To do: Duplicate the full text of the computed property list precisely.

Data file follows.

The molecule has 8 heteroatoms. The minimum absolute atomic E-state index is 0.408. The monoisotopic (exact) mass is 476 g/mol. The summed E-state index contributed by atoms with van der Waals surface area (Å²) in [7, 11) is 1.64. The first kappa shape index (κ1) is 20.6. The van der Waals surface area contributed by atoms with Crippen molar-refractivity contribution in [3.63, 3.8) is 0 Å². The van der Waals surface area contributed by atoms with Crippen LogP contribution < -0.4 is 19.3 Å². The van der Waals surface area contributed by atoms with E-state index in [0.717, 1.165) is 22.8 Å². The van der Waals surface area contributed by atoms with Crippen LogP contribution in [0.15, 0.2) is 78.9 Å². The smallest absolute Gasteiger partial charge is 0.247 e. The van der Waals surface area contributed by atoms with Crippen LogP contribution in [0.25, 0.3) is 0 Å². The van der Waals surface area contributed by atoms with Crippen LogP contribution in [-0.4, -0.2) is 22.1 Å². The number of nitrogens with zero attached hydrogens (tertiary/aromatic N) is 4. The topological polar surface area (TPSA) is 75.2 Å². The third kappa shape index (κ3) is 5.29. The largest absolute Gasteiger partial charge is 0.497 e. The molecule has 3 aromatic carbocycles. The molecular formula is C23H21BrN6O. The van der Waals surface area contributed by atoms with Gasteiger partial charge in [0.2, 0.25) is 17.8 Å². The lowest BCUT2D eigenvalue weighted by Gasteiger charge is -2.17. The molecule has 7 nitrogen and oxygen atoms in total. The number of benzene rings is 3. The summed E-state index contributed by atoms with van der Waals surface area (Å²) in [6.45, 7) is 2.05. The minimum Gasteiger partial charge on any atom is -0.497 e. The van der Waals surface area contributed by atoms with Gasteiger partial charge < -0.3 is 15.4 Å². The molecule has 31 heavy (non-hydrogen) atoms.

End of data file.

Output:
The molecule has 8 heteroatoms. The minimum absolute atomic E-state index is 0.408. The monoisotopic (exact) mass is 476 g/mol. The summed E-state index contributed by atoms with van der Waals surface area (Å²) in [7, 11) is 1.64. The first kappa shape index (κ1) is 20.6. The van der Waals surface area contributed by atoms with Crippen molar-refractivity contribution in [3.63, 3.8) is 0 Å². The van der Waals surface area contributed by atoms with Crippen LogP contribution < -0.4 is 19.3 Å². The van der Waals surface area contributed by atoms with E-state index in [0.717, 1.165) is 22.8 Å². The van der Waals surface area contributed by atoms with Crippen LogP contribution in [0.15, 0.2) is 78.9 Å². The smallest absolute Gasteiger partial charge is 0.247 e. The van der Waals surface area contributed by atoms with Crippen LogP contribution in [0.25, 0.3) is 0 Å². The van der Waals surface area contributed by atoms with Crippen LogP contribution in [-0.4, -0.2) is 22.1 Å². The number of nitrogens with zero attached hydrogens (tertiary/aromatic N) is 4. The topological polar surface area (TPSA) is 75.2 Å². The third kappa shape index (κ3) is 5.29. The largest absolute Gasteiger partial charge is 0.497 e. The molecule has 3 aromatic carbocycles. The molecular formula is C23H21BrN6O. The van der Waals surface area contributed by atoms with Gasteiger partial charge in [0.2, 0.25) is 17.8 Å². The lowest BCUT2D eigenvalue weighted by Gasteiger charge is -2.17. The molecule has 7 nitrogen and oxygen atoms in total. The number of benzene rings is 3. The summed E-state index contributed by atoms with van der Waals surface area (Å²) in [6.45, 7) is 2.05. The minimum Gasteiger partial charge on any atom is -0.497 e. The van der Waals surface area contributed by atoms with Gasteiger partial charge < -0.3 is 15.4 Å². The molecule has 31 heavy (non-hydrogen) atoms.